As reported over the weekend, a Dangerous Dogs bill, HB271/carried by Mark Cole, which increases some of the requirements for owners of dogs that are declared to be dangerous was heard in House Agriculture, Sub committee 1 Monday at 4:30. As with several of the sub committee meeting venues in the Pocahontas Building, the rooms are small and this meeting was packed wall to wall with interested people, with several waiting outside who couldn’t get in. Fortunately for Champe & me, it was heard first, and Del. Cole gave it a good presentation, citing an incident where one of his constituents in the Fredericksburg area had been injured by a dangerous dog which had gotten away from its owner, so the bill was intended to tighten up some of the conditions of the Dangerous Dogs Registry and prevent this type of situation.
As the situation was similar to the incident we had on Jordan Drive in Henrico county with several RABA rides, resulting in Pat Reddington being severely bitten, by the pit bull we eventually had cited and registered on the Dangerous Dogs Registry, I testified in favor of the bill.
After a woman from an SPCA group testified that better enforcement of the existing conditions of the Registry would be sufficient to handle such incidents, and several members of the dog sympathetic committee agreed with her, the bill failed by a unanimous 8-0 vote.
This morning, House Transportation SubCommittee 1 met at 7 a.m. and ALL the bills on its docket but one were Passed by Indefinitely (PBI’d or killed) on straight, party line votes, with all the R’s voting to PBI; all of the D’s opposed. Included in the bills that failed were–
HB207/Mullin A penalty for operating a vehicle after failing to clear accumulated snow or ice from it, as is the law in most states to the north of here
HB811/O’Quinn A penalty for motor vehicles traveling at “slower than normal speed for existing conditions” if they are not in the far right lane
HB464/Carter Driver must STOP for a pedestrian in a marked crosswalk
All of these bills were well presented, and were fully discussed, with speakers (including Champe Burnley for the Pedestrians in Crosswalks) speaking in support, but all were PBI’d on party line votes.
The only bill still surviving is HB308/Watts which would prohibit motor vehicles from passing in bike lanes. After extensive discussion, including my support, she requested, and was granted, that it be Passed By for the Day, so she can change some of the language prior to it being brought back and heard at the next meeting of the SubCommittee.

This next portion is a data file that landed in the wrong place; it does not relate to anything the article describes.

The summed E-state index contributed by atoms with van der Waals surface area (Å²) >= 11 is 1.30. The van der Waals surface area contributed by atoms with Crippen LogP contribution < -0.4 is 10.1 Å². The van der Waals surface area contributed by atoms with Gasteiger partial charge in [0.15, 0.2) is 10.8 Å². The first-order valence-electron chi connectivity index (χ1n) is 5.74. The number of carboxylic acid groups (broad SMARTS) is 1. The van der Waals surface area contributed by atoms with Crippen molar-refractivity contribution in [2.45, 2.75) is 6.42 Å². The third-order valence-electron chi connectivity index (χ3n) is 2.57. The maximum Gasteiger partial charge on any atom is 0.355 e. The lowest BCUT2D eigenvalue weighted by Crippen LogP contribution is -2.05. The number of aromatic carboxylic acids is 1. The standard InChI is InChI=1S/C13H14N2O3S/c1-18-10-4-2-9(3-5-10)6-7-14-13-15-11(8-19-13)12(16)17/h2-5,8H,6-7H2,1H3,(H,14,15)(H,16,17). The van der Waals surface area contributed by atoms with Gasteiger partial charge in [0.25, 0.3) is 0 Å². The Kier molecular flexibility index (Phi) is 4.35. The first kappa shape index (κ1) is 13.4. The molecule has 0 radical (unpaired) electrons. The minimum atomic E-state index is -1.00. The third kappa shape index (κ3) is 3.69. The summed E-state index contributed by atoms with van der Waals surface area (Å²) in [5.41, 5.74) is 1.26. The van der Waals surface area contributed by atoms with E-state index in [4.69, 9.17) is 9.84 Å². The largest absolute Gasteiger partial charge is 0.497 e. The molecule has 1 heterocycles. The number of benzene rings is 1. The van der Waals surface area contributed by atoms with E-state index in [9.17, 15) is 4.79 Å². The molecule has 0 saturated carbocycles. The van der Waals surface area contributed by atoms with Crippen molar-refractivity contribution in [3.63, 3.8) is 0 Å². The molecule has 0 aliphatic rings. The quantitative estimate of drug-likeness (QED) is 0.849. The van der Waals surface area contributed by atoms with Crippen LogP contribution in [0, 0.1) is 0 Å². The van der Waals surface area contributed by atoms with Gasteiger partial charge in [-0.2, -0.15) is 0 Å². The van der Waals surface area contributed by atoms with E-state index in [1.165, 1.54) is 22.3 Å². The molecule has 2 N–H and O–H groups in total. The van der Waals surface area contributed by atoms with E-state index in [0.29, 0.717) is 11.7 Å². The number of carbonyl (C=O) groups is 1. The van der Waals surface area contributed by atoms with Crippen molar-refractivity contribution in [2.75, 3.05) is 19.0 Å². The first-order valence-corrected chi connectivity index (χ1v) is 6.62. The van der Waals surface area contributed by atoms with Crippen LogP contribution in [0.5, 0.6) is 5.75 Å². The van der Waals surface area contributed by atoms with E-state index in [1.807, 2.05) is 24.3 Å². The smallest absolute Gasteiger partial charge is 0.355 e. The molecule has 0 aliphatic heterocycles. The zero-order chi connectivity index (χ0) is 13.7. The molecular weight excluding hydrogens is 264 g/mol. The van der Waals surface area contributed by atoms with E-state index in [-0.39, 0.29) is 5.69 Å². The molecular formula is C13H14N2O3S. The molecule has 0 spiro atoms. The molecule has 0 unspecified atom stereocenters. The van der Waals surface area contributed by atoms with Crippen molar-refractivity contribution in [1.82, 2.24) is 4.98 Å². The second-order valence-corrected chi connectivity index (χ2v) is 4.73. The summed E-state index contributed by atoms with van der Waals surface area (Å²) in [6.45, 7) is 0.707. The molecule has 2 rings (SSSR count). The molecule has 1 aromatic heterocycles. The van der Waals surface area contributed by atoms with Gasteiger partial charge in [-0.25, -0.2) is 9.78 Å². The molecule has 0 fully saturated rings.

Since the hearing of these bills in SubComm took right up to about 8:15, the rest of the members of the Full Committee joined the SubComm members to make up the full House Trans Comm for their docket which was scheduled for 8:30. Those of us who make the trip down there are thrilled to now have the SubComm1 on Tuesday (rather than Monday, as previously, for a number of years) and have it be followed by the Full Committee meeting, thereby saving one early morning trip.
Since the entire docket consisted of routine matters, it went very quickly,
with the following bills referred to other committees — HB672/Kilgore Suspension of License for unsatisfied Judgments to Courts; HB1021/ Adams, LR Use of speed monitoring systems in school crossing zones to Militia & Police; HB134/Bell, John Raise minimum cost requiring Value Engineering from $5 to 15 million to General Laws; HB59/Bell, John, Use of Practical Design Methods to General Laws
and two license plate bills, a naming of a bridge, and a naming of a section of highway being handled reported out routinely.
Now we look forward to Senate Trans Tomorrow which appears to have only the two Value Engineering bills SB117/Favola & SB125/Black of interest to us, as we try to make sure that Bike/Ped components of highway projects don’t get “Value Engineered” out of the projects in an effort to save money.